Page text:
Table 11

A list of studies of quality of life and common symptoms in breast cancer patients (1974–2007)

Author (s) [Ref.]

Year

Main focus

Results/conclusion(s)


Hann et al. [254]

1998

Fatigue following radiotherapy

Women experienced fatigue but not worse than expected.


Carpenter et al. [255]

1998

Hot flushes

65% (n = 114) reported ht flushes, with 59% of women with hot flushes rating the symptom as severe; hot flushes were most severe in women with a higher body mass index, those who were younger at diagnosis, and those receiving tamoxifen.


Hann et al. [256]

1999

Fatigue after high-dose therapy and autolougous stem cell rescue

Fatigue was related to medical and psychosocial factors.


Velanovich and Szymanski [257]

1999

Lymphedema

Lymphedema occurred in a minority of patients and negatively affected QOL.


Bower et al. [258]

2000

Fatigue, occurrence, and correlates

About one-third (n = 1957) reported more severe fatigue which was associate with higher level of depression, pain, and sleep difficulties.


Kuehn [259]

2000

Surgery related symptoms following ALND

Shoulder-arm morbidity following ALND was found to be the most important long-term sources of distress.


Stein et al. [260]

2000

Hot flushes

Hot flushes have a negative impact on QOL that may be due to fatigue and interference with sleep.


Beaulac et al. [261]

2002

Lymphedema in survivors of early-stage breast cancer

MAS or BCS patients had similar lymphedema rates (28%–42/151) and had negative impact on long-term QOL in survivors.


Kwan et al. [262]

2002

Arm morbidity after curative breast cancer treatment

Symptomatic patients and patients with lymphedema had impaired QOL compared to patients with no symptoms.


Fortner et al. [263]

2002

Sleep difficulties

Most patients had significant sleep problems that frequently being disturbed by pain, nocturia, feeling too hot, and coughing or snoring loudly; patients having significant sleep problems had greater deficits in QOL.


Engel et al. [264]

2003

Arm morbidity

Up to 5 years after diagnosis 38% (n = 990) were still experienced arm problems and for these patients QOL was significantly lower than patients without arm morbidity; extent of axilla, younger age, and operating clinic significantly contributed to arm morbidity.


Caffo et al. [265]

2003

Pain after surgery

Pain distressed 40% of patients (n = 529) regardless of treatment type and had negative effect on patients' QOL.


Rietman et al. [266]

2004

Impairments and disabilities (2.7 years after surgery)

Pain was the most frequent assessed impairment after breast cancer treatment with strong relationship to perceived disability and QOL.


Schults et al. [267]

2005

Menopausal symptoms

Menopausal signs and symptoms may not be different or the breast cancer survivors and they should not be confused with the QOL/psychosocial issues of the cancer survivors.


Ridner [268]

2005

Lymphedema

Survivors with lymphedema reported poorer QOL; a symptom cluster including limb sensation, loss of confidence in body, decreased physical activity, fatigue and psychological distress was identified.


Conde et al. [269]

2005

Menopausal symptoms

Prevalence of menopausal symptoms was similar in women with and without breast cancer; sexual activity was less frequent in breast cancer patients.


Burckhardt et al. [270]

2005

Pain

Widespread pain significantly caused more experience of pain severity, pain impact and lower physical health than regional pain.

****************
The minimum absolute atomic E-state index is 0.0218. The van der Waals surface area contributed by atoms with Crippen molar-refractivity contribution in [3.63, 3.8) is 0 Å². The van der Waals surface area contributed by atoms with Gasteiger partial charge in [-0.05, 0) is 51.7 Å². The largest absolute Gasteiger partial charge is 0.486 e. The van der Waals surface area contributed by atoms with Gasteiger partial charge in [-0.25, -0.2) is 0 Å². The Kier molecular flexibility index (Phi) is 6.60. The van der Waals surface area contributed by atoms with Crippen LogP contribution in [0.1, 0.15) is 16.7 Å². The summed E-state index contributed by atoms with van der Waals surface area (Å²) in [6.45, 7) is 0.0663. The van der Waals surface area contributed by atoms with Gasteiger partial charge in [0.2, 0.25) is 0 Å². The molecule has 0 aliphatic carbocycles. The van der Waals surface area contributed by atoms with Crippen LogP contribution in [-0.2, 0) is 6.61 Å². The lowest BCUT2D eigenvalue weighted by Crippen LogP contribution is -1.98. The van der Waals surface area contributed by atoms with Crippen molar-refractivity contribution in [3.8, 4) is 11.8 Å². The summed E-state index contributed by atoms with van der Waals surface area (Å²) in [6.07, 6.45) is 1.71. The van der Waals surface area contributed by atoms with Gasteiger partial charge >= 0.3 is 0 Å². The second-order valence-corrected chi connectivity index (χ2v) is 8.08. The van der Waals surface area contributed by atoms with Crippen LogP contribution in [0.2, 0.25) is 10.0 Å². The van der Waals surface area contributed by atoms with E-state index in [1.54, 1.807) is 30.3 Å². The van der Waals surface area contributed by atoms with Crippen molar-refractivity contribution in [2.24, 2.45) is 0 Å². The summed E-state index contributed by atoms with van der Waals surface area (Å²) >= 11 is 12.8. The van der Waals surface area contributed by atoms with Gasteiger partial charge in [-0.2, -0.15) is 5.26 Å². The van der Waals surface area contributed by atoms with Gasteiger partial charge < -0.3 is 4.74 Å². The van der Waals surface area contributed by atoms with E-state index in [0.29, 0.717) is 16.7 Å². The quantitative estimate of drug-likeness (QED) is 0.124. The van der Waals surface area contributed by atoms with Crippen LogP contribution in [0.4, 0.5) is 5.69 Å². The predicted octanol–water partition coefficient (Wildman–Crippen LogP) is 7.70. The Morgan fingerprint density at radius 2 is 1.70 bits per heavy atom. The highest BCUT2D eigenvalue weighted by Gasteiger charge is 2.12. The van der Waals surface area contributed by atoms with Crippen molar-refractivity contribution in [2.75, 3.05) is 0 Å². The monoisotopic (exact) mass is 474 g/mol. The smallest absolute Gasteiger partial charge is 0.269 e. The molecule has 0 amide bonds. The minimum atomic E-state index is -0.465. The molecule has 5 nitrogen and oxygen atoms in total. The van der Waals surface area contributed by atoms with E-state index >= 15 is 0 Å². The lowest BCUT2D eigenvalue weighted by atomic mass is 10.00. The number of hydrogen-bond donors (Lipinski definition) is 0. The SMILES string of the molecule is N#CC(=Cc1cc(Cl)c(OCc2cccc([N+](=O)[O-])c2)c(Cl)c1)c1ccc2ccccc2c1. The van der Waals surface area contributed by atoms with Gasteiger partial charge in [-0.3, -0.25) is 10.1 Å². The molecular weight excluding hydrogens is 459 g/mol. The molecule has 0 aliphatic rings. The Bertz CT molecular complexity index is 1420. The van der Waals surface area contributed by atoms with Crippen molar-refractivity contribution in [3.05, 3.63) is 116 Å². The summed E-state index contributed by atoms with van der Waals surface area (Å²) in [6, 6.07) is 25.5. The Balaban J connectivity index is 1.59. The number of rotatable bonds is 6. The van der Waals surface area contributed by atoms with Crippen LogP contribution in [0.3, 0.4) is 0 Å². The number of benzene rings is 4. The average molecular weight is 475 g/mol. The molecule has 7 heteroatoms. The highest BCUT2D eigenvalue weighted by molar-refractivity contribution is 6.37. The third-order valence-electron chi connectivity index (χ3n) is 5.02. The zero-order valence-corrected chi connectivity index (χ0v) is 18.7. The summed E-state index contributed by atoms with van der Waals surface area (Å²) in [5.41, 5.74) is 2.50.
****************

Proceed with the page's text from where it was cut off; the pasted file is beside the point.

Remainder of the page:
Mills et al. [271]

2005

Fatigue

Pre-chemotherapy and chemotherapy induced inflammation were related to fatigue and QOL.


Massacesi [272]

2006

Effects of endocrine related symptoms in breast cancer who had switched from tamoxifen to anastrozole

Endocrine related symptoms improved but higher rate of mild arthritic and bone pain were reported.


Land et al. [273]

2006

Tamoxifen or raloxifene related symptoms

No significant differences between groups; tamoxifen group reported better sexual function, more gynecological problems and vasomotor symptoms while raloxifene group reported more musculoskeletal problems and weight gain.


Heidrich et al. [274]

2006

Symptoms, and symptom beliefs in older breast cancer patients vs. older women without breast cancer

Symptom experience and QOL of older breast cancer survivors were similar to those of older women with other chronic health problems.


Gupta et al. [275]

2006

Menopausal symptoms

96% reported vasomotor, 83% psychological and 90% somatic symptoms (n = 200) which negatively correlated not only their own but also with their partners' QOL.


Byar et al. [276]

2006

Fatigue

Fatigue was associated with other physical and psychological symptoms and higher fatigue compromised QOL.


Arndt et al. [277]

2006

Fatigue

Fatigue emerged as the strongest predictor of QOL.


Pyszel et al. [278]

2006

Disability, and psychological distress in breast cancer survivors with and without lymphedema

Patients with arm lymphedema were more disabled, experienced a poorer QOL and had increased psychological distress in comparison to those without lymphedema.


Dagnelie et al. [279]

2007

Fatigue

Of all QOL domains/subscales, fatigue is by far the predominant contributor to patient-perceived overall QOL in breast cancer patients preceding high-dose radiotherapy.


Janz et al. [280]

2007

Relationship between symptoms and post-treatment QOL

Five most common symptoms were: systemic therapy side effects, fatigue, breast symptoms, sleep difficulties, and arm symptoms. Fatigue had the greatest impact on QOL.


ALND: axillary lymph node dissection, ASCT: autologous stem cell transplantation, SLNB: sentinel lymph node biopsy.

Montazeri Journal of Experimental & Clinical Cancer Research 2008 27:32   doi:10.1186/1756-9966-27-32

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